More Child Abuse Accusations Arise as Adrian Peterson Returns to Vikings
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A new report claims that Adrian Peterson, who is currently facing felony charges for allegedly abusing his 4-year-old son, was also accused of beating another one of his sons (with a different woman) in a separate incident last year.

KHOU-TV in Houston shared photos of the 4-year-old with head injuries, wounds they say he suffered after Peterson struck the child.

The child’s mother filed a report about the incident in 2013 with Child Protective Services, but Peterson was not charged. Peterson’s lawyer Rusty Hardin said in a statement that the accusations are unfounded.

The new report surfaced on the heels of the Minnesota Vikings announcement that they were reinstating Peterson after benching the running back over the weekend while they gathered more information about the charges.

“I understand that this is a very difficult thing to handle,” said Vikings general manager Rick Spielman to reporters Monday about Peterson’s charges. “But we also feel strongly as an organization that this is disciplining a child. Whether it’s an abusive situation or not, or whether he went too far disciplining, we feel very strongly that that is the court’s decision to make.”

Peterson didn’t speak to the press on Monday, but he did release a statement expressing his remorse over hurting his son.

“No one can understand the hurt that I feel for my son and for the harm I caused him,” said Peterson. “My goal is always to teach my son right from wrong and that’s what I tried to do that day.”

Read Peterson’s full statement below:

“My attorney has asked me not to discuss the facts of my pending case. I hope you can respect that request and help me honor it. I very much want the public to hear from me but I understand that it is not appropriate to talk about the facts in detail at this time. Nevertheless, I want everyone to understand how sorry I feel about the hurt I have brought to my child. I never wanted to be a distraction to the Vikings organization, the Minnesota community or to my teammates. I never imagined being in a position where the world is judging my parenting skills or calling me a child abuser because of the discipline I administered to my son.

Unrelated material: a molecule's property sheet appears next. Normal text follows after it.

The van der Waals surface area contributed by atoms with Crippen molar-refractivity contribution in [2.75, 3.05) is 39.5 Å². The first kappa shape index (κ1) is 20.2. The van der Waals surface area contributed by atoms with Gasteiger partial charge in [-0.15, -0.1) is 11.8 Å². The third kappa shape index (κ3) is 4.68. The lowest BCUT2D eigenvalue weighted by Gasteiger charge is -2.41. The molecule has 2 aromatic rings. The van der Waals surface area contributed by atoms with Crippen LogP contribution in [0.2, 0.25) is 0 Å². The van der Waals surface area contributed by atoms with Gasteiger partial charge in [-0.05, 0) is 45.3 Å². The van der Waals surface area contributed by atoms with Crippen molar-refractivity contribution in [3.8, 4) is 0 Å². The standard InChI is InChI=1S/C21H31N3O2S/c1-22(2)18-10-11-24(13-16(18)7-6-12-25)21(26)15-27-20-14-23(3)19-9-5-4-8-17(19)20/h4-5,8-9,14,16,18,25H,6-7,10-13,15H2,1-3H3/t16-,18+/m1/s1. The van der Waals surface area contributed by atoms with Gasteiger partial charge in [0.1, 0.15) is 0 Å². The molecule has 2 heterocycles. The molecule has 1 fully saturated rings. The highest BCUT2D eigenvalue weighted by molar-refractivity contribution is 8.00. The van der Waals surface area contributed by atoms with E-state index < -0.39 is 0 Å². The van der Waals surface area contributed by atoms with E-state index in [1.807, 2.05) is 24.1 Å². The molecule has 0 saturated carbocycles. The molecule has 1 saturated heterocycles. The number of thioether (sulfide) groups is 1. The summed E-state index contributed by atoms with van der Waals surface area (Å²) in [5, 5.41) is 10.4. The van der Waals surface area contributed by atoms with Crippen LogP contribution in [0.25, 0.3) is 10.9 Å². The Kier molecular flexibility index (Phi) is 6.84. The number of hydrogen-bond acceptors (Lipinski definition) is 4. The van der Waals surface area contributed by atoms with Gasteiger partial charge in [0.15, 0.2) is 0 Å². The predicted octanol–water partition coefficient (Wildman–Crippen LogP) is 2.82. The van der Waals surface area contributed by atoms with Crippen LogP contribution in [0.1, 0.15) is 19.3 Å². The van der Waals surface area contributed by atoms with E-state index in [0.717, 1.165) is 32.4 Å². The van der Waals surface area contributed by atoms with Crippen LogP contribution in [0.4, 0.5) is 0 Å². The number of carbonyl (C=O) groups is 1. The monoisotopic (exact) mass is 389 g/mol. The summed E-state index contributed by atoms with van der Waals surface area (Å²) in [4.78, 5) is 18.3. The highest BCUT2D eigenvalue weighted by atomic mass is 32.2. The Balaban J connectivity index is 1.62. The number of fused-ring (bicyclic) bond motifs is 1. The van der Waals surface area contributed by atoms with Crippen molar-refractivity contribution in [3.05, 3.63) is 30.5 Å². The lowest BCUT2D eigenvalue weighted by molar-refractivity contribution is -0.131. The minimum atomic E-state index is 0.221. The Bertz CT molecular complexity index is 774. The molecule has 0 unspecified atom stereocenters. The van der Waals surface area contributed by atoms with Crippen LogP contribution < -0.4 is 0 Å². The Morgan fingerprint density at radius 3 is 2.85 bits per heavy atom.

I voluntarily appeared before the grand jury several weeks ago to answer any and all questions they had. Before my grand jury appearance, I was interviewed by two different police agencies without an attorney. In each of these interviews I have said the same thing, and that is that I never ever intended to harm my son. I will say the same thing once I have my day in court.

I have to live with the fact that when I disciplined my son the way I was disciplined as a child, I caused an injury that I never intended or thought would happen. I know that many people disagree with the way I disciplined my child. I also understand after meeting with a psychologist that there are other alternative ways of disciplining a child that may be more appropriate. I have learned a lot and have had to reevaluate how I discipline my son going forward. But deep in my heart I have always believed I could have been one of those kids that was lost in the streets without the discipline instilled in me by my parents and other relatives. I have always believed that the way my parents disciplined me has a great deal to do with the success I have enjoyed as a man. I love my son and I will continue to become a better parent and learn from any mistakes I ever make.

I am not a perfect son. I am not a perfect husband. I am not a perfect parent, but I am, without a doubt, not a child abuser. I am someone that disciplined his child and did not intend to cause him any injury. No one can understand the hurt that I feel for my son and for the harm I caused him. My goal is always to teach my son right from wrong and that’s what I tried to do that day.

I accept the fact that people feel very strongly about this issue and what they think about my conduct. Regardless of what others think, however, I love my son very much and I will continue to try to become a better father and person.”